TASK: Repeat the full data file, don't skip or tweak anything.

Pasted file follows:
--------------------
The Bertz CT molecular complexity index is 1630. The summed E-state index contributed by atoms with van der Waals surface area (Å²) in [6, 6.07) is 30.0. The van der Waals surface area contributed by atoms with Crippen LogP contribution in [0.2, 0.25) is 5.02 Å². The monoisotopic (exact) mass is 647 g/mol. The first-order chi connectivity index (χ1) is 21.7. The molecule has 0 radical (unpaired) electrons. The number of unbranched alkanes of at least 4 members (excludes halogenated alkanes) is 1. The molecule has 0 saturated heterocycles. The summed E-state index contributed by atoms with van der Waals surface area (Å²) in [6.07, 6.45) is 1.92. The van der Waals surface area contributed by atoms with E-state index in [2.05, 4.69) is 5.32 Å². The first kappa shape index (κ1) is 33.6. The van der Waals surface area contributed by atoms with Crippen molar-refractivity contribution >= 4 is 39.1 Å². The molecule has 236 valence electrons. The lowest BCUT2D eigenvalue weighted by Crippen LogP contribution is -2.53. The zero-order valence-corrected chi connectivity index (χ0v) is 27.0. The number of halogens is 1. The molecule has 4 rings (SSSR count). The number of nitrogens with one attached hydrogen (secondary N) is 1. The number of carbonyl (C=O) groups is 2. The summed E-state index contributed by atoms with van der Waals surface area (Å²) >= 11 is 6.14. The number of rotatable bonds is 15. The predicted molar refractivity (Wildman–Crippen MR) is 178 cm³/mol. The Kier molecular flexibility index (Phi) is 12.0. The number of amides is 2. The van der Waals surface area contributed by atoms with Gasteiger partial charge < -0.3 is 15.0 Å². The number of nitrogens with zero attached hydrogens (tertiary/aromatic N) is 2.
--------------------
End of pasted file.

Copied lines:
The Bertz CT molecular complexity index is 1630. The summed E-state index contributed by atoms with van der Waals surface area (Å²) in [6, 6.07) is 30.0. The van der Waals surface area contributed by atoms with Crippen LogP contribution in [0.2, 0.25) is 5.02 Å². The monoisotopic (exact) mass is 647 g/mol. The first-order chi connectivity index (χ1) is 21.7. The molecule has 0 radical (unpaired) electrons. The number of unbranched alkanes of at least 4 members (excludes halogenated alkanes) is 1. The molecule has 0 saturated heterocycles. The summed E-state index contributed by atoms with van der Waals surface area (Å²) in [6.07, 6.45) is 1.92. The van der Waals surface area contributed by atoms with E-state index in [2.05, 4.69) is 5.32 Å². The first kappa shape index (κ1) is 33.6. The van der Waals surface area contributed by atoms with Crippen molar-refractivity contribution >= 4 is 39.1 Å². The molecule has 236 valence electrons. The lowest BCUT2D eigenvalue weighted by Crippen LogP contribution is -2.53. The zero-order valence-corrected chi connectivity index (χ0v) is 27.0. The number of halogens is 1. The molecule has 4 rings (SSSR count). The number of nitrogens with one attached hydrogen (secondary N) is 1. The number of carbonyl (C=O) groups is 2. The summed E-state index contributed by atoms with van der Waals surface area (Å²) >= 11 is 6.14. The number of rotatable bonds is 15. The predicted molar refractivity (Wildman–Crippen MR) is 178 cm³/mol. The Kier molecular flexibility index (Phi) is 12.0. The number of amides is 2. The van der Waals surface area contributed by atoms with Gasteiger partial charge < -0.3 is 15.0 Å². The number of nitrogens with zero attached hydrogens (tertiary/aromatic N) is 2.